Boris Johnson has wasted no time pressing the case for an end to the automatic release of seriously violent criminals.
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How and why was convicted terrorist Usman Khan automatically released from prison?
For those affected by Friday’s terror attack, that’s a brutally real life question.
But it may have a deeply political answer.
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Usman Khan was given a sentence known as «imprisonment for public protection» (IPP) in February 2012 for his part in a terror plot, meaning he could not be released without the approval of the Parole Board.
First introduced by New Labour, IPPs had become controversial amid concerns they were being misused and keeping lower level offenders locked up indefinitely.
In September 2012, the European Court of Human Rights ruled they were «arbitrary and unlawful».
Three months later, IPPs were abolished by the Conservative-led coalition government and replaced with new beefed up fixed-term sentences.
These also required The Parole Board to look at the cases of serious offenders before they were eligible for release on licence.
Against that backdrop in early 2013, Usman Khan successfully appealed his IPP sentence and had it revised down to 16 years behind bars with five on licence.
Handing down that judgement, Lord Justice Leveson said there was «an argument for concluding» that the decision to release offenders like Khan was «better left to the parole board».
But the type of sentence and the fact he was convicted before new tougher laws on parole were brought in, meant he fell back onto the previous legal regime.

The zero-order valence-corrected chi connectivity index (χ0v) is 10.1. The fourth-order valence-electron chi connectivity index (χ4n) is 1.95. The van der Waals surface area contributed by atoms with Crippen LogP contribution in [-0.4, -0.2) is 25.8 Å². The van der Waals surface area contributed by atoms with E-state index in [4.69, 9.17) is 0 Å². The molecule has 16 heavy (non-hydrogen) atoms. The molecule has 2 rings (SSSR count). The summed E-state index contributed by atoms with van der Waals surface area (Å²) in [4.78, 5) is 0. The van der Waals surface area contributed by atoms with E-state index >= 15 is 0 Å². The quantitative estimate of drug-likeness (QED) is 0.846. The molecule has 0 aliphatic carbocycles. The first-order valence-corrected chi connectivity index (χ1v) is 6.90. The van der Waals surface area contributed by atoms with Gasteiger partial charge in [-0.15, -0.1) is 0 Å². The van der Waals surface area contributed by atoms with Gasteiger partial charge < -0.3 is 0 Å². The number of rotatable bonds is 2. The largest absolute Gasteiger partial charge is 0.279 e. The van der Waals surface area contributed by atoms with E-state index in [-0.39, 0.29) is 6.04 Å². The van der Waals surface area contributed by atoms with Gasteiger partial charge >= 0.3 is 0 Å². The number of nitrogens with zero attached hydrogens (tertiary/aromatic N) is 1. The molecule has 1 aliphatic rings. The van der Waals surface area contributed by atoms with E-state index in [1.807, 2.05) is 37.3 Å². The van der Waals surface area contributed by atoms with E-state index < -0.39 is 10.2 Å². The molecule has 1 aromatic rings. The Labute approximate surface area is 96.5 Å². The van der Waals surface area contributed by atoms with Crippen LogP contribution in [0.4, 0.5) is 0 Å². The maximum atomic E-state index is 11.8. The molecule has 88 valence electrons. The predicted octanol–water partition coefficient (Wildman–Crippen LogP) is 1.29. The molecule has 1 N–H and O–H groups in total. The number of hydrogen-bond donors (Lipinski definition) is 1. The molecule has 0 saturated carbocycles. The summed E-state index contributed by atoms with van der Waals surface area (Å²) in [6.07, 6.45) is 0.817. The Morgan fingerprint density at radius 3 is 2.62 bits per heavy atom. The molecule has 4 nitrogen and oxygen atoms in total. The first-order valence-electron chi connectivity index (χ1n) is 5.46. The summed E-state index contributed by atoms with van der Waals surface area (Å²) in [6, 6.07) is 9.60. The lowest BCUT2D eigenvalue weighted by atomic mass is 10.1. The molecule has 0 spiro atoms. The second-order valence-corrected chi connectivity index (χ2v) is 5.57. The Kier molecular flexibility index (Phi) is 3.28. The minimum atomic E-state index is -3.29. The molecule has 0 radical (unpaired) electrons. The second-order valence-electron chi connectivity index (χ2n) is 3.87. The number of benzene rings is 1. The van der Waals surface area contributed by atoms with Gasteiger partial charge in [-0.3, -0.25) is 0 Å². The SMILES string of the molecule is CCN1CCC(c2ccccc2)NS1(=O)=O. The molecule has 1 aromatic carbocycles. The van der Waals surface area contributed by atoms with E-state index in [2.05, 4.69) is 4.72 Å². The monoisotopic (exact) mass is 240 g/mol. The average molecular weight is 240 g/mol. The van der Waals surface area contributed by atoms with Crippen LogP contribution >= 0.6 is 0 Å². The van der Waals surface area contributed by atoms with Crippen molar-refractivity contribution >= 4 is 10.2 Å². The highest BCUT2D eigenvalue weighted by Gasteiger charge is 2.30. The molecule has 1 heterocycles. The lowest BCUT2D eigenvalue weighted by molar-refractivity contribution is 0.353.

This granted Khan automatic release half way through the sentence with no need to go through The Parole Board.
Essentially, Khan landed between the gaps of two systems and ended up with a more lenient outcome.
Who is to blame is rapidly becoming part of the political war of words amid concerns that other convicted terrorists could fall down the cracks and be automatically released.
Former Labour Chair of the Home Affairs Select Committee Yvette Cooper tweeted «what assessment did the Government make of the number of serious criminals or terrorists originally given IPPs who could be released early without any Parole Board assessment?»
Labour Mayor of London Sadiq Khan also told Sky News he thought it was a mistake for the coalition to abolish IPPs saying it is «really important for judges to have all the tools at their disposal».
The Tories are saying the European Court of Human Rights ruling meant they had to abolish IPPs.
They’re also pointing out that the more lenient regime Khan fell back onto was brought in under Labour.
As the election campaign ramps up again, Boris Johnson has wasted no time pressing the case for an end to the automatic release of seriously violent criminals.
In reality, the December 2012 reforms go some way to doing this already.
But the prime minister wants to go further, and clearly sees political value in talking tough on terrorism.
That may play well with his core Tory vote, but others will be queasier, especially after the father of one of the victims asked for his son’s death not to be used to push more draconian sentences.
For Jeremy Corbyn, how to deal with terrorists has the potential to be a politically tricky topic.
Speaking on Saturday, he said there were questions about why the parole board were not involved in Khan’s release and why there wasn’t tougher supervision of him outside of prison.
But the Labour leader has been a critic of many pieces terrorism legislation, concerned about its impact on civil liberties and the potential for it to spread division and alienation.
The Tories will try to exploit this and paint Mr Corbyn as soft on security.
But Labour will point to resource issues: cuts to police numbers, the botched part-privatisation of probation and violence in prisons.
After the Manchester and Borough Market terror attacks in 2017, Theresa May was forced to fight off accusations that Tory austerity had made the streets less safe.
Boris Johnson will no doubt come under attack in a similar way in the coming days.
Ultimately, trust is the political commodity that will determine how this latest atrocity influences the election result.
Who do you trust to keep dangerous criminals locked up?
Who do you trust to properly resource the public services we all rely on to keep us safe?
Questions that yesterday’s attack has brought into sharp focus in the most tragic of ways.